Raghubir Singh – A Way into India
Couple of years ago, when I was working on my new series, I was roaming around the residential area called AECS layout in Bangalore. Since it is a newly developed middle class residential area, it didn’t have much space for parking in most of its houses. The cars were parked in front of the houses, covered in polythene or brown rugged clothes like a household item. This isn’t something new to witness in India. From my childhood, I have seen many house hold items covered up in the same fashion. A TV that has been kept unwrapped except for the display area, even a wooden box with the doors to open the TV screen, a car not removed of its polythene sheets on the seat cover and even some custom made plastic covers for items like refrigerator, grinder, mixer etc. It’s a symbol of middle class mindset to keep things as far as or even more than its life time.
I can understand the reason behind it, since I am also from a middle class family, for whom it takes so much of an effort to afford an electronic system or a car. This must have been a dream of their parents for years and might have costed few years of their savings to acquire it. This is what I felt when I looked at the cars. It’s a symbol of a growing nation, where the first generation of the family buying a small house without parking, a small hatch back car that comes with greater mileage and accommodates a nuclear family, and their intention to safeguard those cars from fading of the paints in the scorching sun or a scratch from the trespassers.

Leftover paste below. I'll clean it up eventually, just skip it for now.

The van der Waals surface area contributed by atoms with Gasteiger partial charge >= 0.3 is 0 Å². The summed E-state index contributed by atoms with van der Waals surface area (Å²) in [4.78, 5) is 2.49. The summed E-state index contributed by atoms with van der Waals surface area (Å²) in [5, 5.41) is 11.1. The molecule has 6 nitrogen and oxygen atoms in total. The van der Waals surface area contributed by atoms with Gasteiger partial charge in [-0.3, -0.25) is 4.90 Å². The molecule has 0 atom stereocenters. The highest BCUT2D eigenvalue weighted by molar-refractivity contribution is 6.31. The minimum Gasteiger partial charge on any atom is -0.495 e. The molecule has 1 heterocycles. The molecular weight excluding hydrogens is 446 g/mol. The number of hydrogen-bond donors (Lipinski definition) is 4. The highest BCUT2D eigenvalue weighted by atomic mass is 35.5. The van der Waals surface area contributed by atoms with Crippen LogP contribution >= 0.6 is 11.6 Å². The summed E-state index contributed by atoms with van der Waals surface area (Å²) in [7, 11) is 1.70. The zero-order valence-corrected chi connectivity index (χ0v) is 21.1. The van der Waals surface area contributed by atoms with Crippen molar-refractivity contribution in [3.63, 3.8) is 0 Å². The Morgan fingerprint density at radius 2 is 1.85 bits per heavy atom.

In that way, we can count it as a metaphor for the 21st century India. Urban nuclear families, first generation graduates and MNC employees who can afford to fulfill their life time dreams of possessing a car and a home.
All these changes happened within the last decade. What would have been the metaphor of the early 90’s then? In a country that is not a new born democratic? After forty plus years of freedom and after all the hopes of idealistic life has been withered? Where the hopes of the citizens has been looted by its rulers and were struggling to get even a job? Where the rich and power circle people living an elite life and the middle class are dreaming of a job, mostly a government job to hang on to and are ready to pay their father’s entire life’s savings to acquire a job?
That’s what Raghubir Singh captures in his book, ‘The way into India.’